Racehorses are not getting faster. Why?

It seems that the refinement of the racehorse through selective breeding has reached a ceiling because they are not getting any quicker. In fact, many of today’s records are 50 years old. For example, the great Classic race, the Derby, was run in record time in 1926. The horse, Coronach, who set the record managed 38 mph over the 1.5-mile course. There may be people other than Dr. Desmond Morris (who provided that information) who think that the course record for the Derby is by another horse. However, the point is that there has been little improvement, certainly in comparison to humans.

Coronach. Photo: Wikipedia

There have been great advances in the times set by human world record holders and Olympic champions over the century. The improvements by racing horses are far less impressive.

Dr. Morris states that there are two possible reasons:

  • The original gene pool of the foundation horses is too narrow. It is too restricted because of the small number of initial founding stock. I discuss this further below.
  • A second reason is that the training techniques of recent and modern top racehorse trainers is deficient in some way.

Genetic pool

Royal patronage in the 18th-century in the UK injected a burst of activity into the horse racing scene. Serious horse racing began. The Middle East provided three founding and magnificent Arab stallions. They were imported and bred with about 50 mares to start a new breeding line called thoroughbred.

In 1793 the General Stud Book was created. This recorded the pedigree of each thoroughbred racehorse. It is believed that the idea for the General Stud Book came from Arab horse breeders who had been selectively breeding for many years and who kept records of the lineage of each of their champion horses. The word “thoroughbred” is a literal translation of the Arab word ‘Kehilan’ which is a reference to a horse that has been “pure-bred all through”.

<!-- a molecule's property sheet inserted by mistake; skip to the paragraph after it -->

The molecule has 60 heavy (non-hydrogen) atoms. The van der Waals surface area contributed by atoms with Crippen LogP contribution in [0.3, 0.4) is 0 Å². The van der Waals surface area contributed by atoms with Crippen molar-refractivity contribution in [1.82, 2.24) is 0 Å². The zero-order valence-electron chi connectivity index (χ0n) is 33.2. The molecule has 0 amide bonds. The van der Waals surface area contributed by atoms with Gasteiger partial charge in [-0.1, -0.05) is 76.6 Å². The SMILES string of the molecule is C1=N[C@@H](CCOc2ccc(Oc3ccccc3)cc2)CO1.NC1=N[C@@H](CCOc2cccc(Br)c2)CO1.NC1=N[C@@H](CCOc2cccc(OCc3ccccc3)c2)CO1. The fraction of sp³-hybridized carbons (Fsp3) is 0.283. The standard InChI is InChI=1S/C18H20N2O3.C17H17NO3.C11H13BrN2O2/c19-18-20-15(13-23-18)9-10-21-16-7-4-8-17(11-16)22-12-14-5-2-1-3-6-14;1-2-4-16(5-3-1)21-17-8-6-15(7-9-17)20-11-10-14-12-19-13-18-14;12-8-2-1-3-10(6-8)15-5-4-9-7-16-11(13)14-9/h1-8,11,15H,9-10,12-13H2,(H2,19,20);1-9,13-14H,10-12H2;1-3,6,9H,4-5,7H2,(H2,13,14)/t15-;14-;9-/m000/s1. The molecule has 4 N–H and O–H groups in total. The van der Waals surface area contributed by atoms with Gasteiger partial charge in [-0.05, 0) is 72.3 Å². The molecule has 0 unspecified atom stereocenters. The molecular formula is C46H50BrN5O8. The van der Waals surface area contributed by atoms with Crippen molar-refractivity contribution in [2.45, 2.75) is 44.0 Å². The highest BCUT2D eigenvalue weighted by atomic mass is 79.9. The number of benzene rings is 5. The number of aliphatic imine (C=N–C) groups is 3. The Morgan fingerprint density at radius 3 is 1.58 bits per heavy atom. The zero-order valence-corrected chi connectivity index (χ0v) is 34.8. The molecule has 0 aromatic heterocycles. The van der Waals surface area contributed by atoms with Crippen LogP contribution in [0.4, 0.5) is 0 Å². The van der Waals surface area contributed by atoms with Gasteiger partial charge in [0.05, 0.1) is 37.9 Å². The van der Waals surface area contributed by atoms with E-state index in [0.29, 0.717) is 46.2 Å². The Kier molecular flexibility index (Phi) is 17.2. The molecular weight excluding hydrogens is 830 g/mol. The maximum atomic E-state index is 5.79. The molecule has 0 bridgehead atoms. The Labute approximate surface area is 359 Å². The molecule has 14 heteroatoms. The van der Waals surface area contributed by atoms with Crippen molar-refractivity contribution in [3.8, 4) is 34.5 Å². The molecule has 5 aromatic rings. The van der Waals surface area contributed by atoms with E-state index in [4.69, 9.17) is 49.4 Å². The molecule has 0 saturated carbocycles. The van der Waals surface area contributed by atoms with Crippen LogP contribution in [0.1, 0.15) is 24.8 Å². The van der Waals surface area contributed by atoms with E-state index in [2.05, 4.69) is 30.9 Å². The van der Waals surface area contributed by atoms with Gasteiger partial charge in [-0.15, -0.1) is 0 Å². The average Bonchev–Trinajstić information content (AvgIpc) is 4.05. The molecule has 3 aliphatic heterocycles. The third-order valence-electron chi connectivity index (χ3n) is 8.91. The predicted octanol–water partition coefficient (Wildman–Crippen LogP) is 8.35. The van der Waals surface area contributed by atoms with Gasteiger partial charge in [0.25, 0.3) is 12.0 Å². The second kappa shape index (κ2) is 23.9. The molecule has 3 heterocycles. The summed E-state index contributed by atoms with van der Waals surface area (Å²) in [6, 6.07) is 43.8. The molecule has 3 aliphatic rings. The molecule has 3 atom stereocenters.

Crucially, not long after it was started the Stud Book was closed preventing any new founding stock to be entered into it. Accordingly, over the next 200 years of thoroughbred horse breeding the entire stock was based upon a very tight or narrow genetic pool.

In fact, it is estimated that 81% of the genetic make-up of all modern thoroughbred racehorses is based upon just 31 original horses according to Dr. Morris in his book HORSEWATCHING.

There was some initial improvement as demonstrated by improvements almost annually over the hundred years after the beginning of the Stud Book. There was an improvement of about 2% per year until about 1900.

And during the 19th century the horses became larger at about 1 inch every 25 years. Their legs became longer and rangier. And that was that, as they say. It seems that the limit for improvement has been reached because of the small gene pool of the foundation horses.

In the cat fancy world, if you want to improve a purebred cat in terms of health while perhaps destroying the appearance as per the breed standard, you inject into that breeding line entirely fresh genes from perhaps a moggy or another breed. This helps to eliminate a compromised immune system due to inbreeding depression.

In conclusion, therefore, racehorse breeders need to inject fresh genes into their breeding stock and breeding lines and/or trainers need to review what they’re doing and bring their training up to scratch in the modern world if fresh records are to be set.

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